No matter how you slice it (or who you were cheering for), Game 7 of the 2016 World Series will go down as one of the greatest postseason games in Major League Baseball history.
Years from now, we'll remember it right up there with the Curt Schilling bloody sock game. Ruth calling his shot. Game 6 of 1991 series with Kirby Puckett's home run and Jack Buck's iconic call. Don Larsen's perfect game, and the "Shot Heard 'Round the World" in 1951.
What makes Wednesday night's game so interesting, and perhaps what separates it from the rest, was that the critical moment didn't stem from a managerial decision, a walk-off home run, or an incredible pitching performance. In fact, the most important moment in the game happened when neither team was even on the field.
The moment when everything changed in Game 7 happened when mother nature decided to open up the skies for 17 crucial minutes, and both teams retreated to the clubhouse. Those 17 minutes allowed the Chicago Cubs to break a 108-year old curse and win the World Series.
For the Cubs, things were slipping away in a hurry before the tarp came out to cover the field. Their ace reliever Aroldis Chapman had given up three runs, and looked gassed. Joe Maddon had no ready answer in the bullpen. Even Jake Arrieta, Tuesday night's starter, was up at one point.
Maddon was getting out-managed by Terry Francona, and had made enough questionable decisions (like bunting Javier Baez with two strikes), that it looked like the Cubs were circling the drain.
For Cleveland, the Tribe has clearly seized the momentum. Rajai Davis had just hit the game tying home run in the bottom of the 8th inning (the first allowed by Chapman in a Cubs uniform this season), and Cody Allen and Bryan Shaw had slammed the door on the Cubs after an incredible defensive play by Francisco Lindor to end the ninth.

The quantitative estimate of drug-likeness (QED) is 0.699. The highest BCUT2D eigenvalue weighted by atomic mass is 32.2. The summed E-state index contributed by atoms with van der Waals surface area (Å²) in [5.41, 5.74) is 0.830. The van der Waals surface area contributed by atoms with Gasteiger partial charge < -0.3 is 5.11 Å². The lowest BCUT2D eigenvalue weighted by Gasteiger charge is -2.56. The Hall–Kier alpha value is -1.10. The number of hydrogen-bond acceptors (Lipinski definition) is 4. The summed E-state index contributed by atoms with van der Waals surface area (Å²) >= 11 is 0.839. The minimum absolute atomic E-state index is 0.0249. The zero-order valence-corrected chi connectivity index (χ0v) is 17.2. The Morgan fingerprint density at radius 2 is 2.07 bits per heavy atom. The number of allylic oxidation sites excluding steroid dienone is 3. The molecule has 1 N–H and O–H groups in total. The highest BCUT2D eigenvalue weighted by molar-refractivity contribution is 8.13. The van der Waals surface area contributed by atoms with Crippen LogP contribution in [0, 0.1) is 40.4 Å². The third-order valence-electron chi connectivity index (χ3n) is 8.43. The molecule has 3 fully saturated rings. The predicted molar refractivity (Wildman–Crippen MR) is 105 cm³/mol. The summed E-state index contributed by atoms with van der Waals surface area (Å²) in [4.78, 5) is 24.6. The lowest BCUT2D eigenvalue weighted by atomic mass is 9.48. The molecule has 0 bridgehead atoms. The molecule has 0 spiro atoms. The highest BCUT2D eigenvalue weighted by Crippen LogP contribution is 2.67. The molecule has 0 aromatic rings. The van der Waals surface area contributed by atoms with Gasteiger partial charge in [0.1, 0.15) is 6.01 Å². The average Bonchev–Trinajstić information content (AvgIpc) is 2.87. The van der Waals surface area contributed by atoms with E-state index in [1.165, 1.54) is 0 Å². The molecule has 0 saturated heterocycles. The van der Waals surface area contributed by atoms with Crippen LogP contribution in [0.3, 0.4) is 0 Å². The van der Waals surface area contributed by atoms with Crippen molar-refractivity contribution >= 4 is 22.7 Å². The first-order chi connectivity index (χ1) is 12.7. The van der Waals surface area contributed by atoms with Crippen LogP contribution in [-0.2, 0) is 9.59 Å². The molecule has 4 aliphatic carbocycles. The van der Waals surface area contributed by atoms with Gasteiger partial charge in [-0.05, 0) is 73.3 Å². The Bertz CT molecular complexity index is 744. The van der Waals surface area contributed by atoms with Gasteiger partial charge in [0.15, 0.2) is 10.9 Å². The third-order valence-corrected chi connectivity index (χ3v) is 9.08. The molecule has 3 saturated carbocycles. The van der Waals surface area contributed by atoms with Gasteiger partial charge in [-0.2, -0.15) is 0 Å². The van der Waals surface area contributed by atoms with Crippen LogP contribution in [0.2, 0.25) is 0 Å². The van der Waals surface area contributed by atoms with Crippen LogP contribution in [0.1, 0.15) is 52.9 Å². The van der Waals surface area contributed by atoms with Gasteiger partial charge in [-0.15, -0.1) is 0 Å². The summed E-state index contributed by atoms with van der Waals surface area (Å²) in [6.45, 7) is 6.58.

As they say, however, weather has an incredible way of leveling the playing field.
In those 17-minutes, both teams appeared to come back to center.
Jason Heyward, an overpriced superstar who had contributed essentially nothing to the Cubs in the postseason, called a quick players only meeting the Chicago clubhouse that settled the nerves. It will easily go down as his biggest contribution of the series.
The Indians lost some of the momentum they had been carrying going into the rain delay, and Terry Francona made perhaps his one questionable decision of the night - deciding to bring Bryan Shaw back into the game despite the 20+ minute layoff.
Shaw wasn't quite as effective as he was before the break, and his fastball didn't have the movement it did prior to the break. The Cubs strung together a few hits, had some great base running, scored two runs, and the rest is history.
When we remember this particular Game 7 ten years from now, we'll probably talk about the comebacks, the managerial chess moves, and of course the Cubs breaking the 108-year streak of futility. But we probably won't talk about those 17 crucial minutes when the teams weren't playing ball that ultimately made the difference.
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